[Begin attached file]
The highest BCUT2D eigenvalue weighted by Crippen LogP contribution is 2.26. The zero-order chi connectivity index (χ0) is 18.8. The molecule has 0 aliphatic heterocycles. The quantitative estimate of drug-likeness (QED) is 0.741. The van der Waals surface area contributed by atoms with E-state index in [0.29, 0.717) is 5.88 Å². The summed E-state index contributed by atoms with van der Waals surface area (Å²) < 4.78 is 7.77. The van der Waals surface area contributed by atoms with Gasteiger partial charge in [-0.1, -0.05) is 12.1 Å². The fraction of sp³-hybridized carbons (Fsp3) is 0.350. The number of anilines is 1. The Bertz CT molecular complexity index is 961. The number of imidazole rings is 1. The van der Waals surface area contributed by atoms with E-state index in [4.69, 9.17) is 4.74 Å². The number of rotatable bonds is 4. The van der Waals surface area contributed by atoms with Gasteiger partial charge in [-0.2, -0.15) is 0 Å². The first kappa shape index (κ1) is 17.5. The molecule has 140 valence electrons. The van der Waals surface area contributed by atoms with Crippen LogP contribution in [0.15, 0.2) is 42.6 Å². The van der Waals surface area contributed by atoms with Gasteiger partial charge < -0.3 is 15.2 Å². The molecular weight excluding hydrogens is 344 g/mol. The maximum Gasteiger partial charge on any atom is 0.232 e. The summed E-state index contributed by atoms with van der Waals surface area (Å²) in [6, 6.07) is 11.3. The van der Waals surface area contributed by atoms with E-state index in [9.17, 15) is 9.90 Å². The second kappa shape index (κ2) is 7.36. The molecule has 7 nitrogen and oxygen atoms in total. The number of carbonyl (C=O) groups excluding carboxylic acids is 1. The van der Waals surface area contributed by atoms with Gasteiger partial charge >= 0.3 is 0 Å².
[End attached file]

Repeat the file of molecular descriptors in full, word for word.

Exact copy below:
The highest BCUT2D eigenvalue weighted by Crippen LogP contribution is 2.26. The zero-order chi connectivity index (χ0) is 18.8. The molecule has 0 aliphatic heterocycles. The quantitative estimate of drug-likeness (QED) is 0.741. The van der Waals surface area contributed by atoms with E-state index in [0.29, 0.717) is 5.88 Å². The summed E-state index contributed by atoms with van der Waals surface area (Å²) < 4.78 is 7.77. The van der Waals surface area contributed by atoms with Gasteiger partial charge in [-0.1, -0.05) is 12.1 Å². The fraction of sp³-hybridized carbons (Fsp3) is 0.350. The number of anilines is 1. The Bertz CT molecular complexity index is 961. The number of imidazole rings is 1. The van der Waals surface area contributed by atoms with E-state index in [4.69, 9.17) is 4.74 Å². The number of rotatable bonds is 4. The van der Waals surface area contributed by atoms with Gasteiger partial charge in [-0.2, -0.15) is 0 Å². The first kappa shape index (κ1) is 17.5. The molecule has 140 valence electrons. The van der Waals surface area contributed by atoms with Crippen LogP contribution in [0.15, 0.2) is 42.6 Å². The van der Waals surface area contributed by atoms with Gasteiger partial charge < -0.3 is 15.2 Å². The molecular weight excluding hydrogens is 344 g/mol. The maximum Gasteiger partial charge on any atom is 0.232 e. The summed E-state index contributed by atoms with van der Waals surface area (Å²) in [6, 6.07) is 11.3. The van der Waals surface area contributed by atoms with E-state index in [9.17, 15) is 9.90 Å². The second kappa shape index (κ2) is 7.36. The molecule has 7 nitrogen and oxygen atoms in total. The number of carbonyl (C=O) groups excluding carboxylic acids is 1. The van der Waals surface area contributed by atoms with Gasteiger partial charge >= 0.3 is 0 Å².